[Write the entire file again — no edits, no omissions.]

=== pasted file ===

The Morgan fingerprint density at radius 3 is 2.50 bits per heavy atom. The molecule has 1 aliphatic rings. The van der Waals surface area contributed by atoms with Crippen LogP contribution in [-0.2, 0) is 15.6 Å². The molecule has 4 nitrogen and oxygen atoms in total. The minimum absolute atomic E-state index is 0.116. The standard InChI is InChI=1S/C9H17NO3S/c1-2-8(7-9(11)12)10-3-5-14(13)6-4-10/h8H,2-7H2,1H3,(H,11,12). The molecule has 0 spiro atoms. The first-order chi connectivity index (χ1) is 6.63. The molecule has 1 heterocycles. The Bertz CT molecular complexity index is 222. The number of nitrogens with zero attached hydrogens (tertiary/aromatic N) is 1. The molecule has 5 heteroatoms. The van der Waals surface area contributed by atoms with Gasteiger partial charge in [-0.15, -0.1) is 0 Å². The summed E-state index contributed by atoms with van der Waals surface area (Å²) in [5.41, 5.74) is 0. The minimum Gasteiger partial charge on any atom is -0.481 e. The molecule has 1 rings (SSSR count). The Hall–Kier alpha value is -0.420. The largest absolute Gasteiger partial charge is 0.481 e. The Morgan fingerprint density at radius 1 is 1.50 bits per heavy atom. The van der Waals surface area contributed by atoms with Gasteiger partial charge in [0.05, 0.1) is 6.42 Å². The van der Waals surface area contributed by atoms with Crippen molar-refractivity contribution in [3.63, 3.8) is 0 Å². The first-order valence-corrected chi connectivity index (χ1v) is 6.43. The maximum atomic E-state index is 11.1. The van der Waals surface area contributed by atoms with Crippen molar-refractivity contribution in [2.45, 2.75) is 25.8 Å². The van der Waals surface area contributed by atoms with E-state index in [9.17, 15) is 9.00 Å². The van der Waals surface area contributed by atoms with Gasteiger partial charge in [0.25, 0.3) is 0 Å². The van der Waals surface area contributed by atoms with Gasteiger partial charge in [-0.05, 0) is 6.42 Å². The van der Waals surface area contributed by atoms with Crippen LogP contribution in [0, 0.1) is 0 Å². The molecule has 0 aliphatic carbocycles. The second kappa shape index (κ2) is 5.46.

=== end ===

The Morgan fingerprint density at radius 3 is 2.50 bits per heavy atom. The molecule has 1 aliphatic rings. The van der Waals surface area contributed by atoms with Crippen LogP contribution in [-0.2, 0) is 15.6 Å². The molecule has 4 nitrogen and oxygen atoms in total. The minimum absolute atomic E-state index is 0.116. The standard InChI is InChI=1S/C9H17NO3S/c1-2-8(7-9(11)12)10-3-5-14(13)6-4-10/h8H,2-7H2,1H3,(H,11,12). The molecule has 0 spiro atoms. The first-order chi connectivity index (χ1) is 6.63. The molecule has 1 heterocycles. The Bertz CT molecular complexity index is 222. The number of nitrogens with zero attached hydrogens (tertiary/aromatic N) is 1. The molecule has 5 heteroatoms. The van der Waals surface area contributed by atoms with Gasteiger partial charge in [-0.15, -0.1) is 0 Å². The summed E-state index contributed by atoms with van der Waals surface area (Å²) in [5.41, 5.74) is 0. The minimum Gasteiger partial charge on any atom is -0.481 e. The molecule has 1 rings (SSSR count). The Hall–Kier alpha value is -0.420. The largest absolute Gasteiger partial charge is 0.481 e. The Morgan fingerprint density at radius 1 is 1.50 bits per heavy atom. The van der Waals surface area contributed by atoms with Gasteiger partial charge in [0.05, 0.1) is 6.42 Å². The van der Waals surface area contributed by atoms with Crippen molar-refractivity contribution in [3.63, 3.8) is 0 Å². The first-order valence-corrected chi connectivity index (χ1v) is 6.43. The maximum atomic E-state index is 11.1. The van der Waals surface area contributed by atoms with Crippen molar-refractivity contribution in [2.45, 2.75) is 25.8 Å². The van der Waals surface area contributed by atoms with E-state index in [9.17, 15) is 9.00 Å². The van der Waals surface area contributed by atoms with Gasteiger partial charge in [0.25, 0.3) is 0 Å². The van der Waals surface area contributed by atoms with Gasteiger partial charge in [-0.05, 0) is 6.42 Å². The van der Waals surface area contributed by atoms with Crippen LogP contribution in [0, 0.1) is 0 Å². The molecule has 0 aliphatic carbocycles. The second kappa shape index (κ2) is 5.46.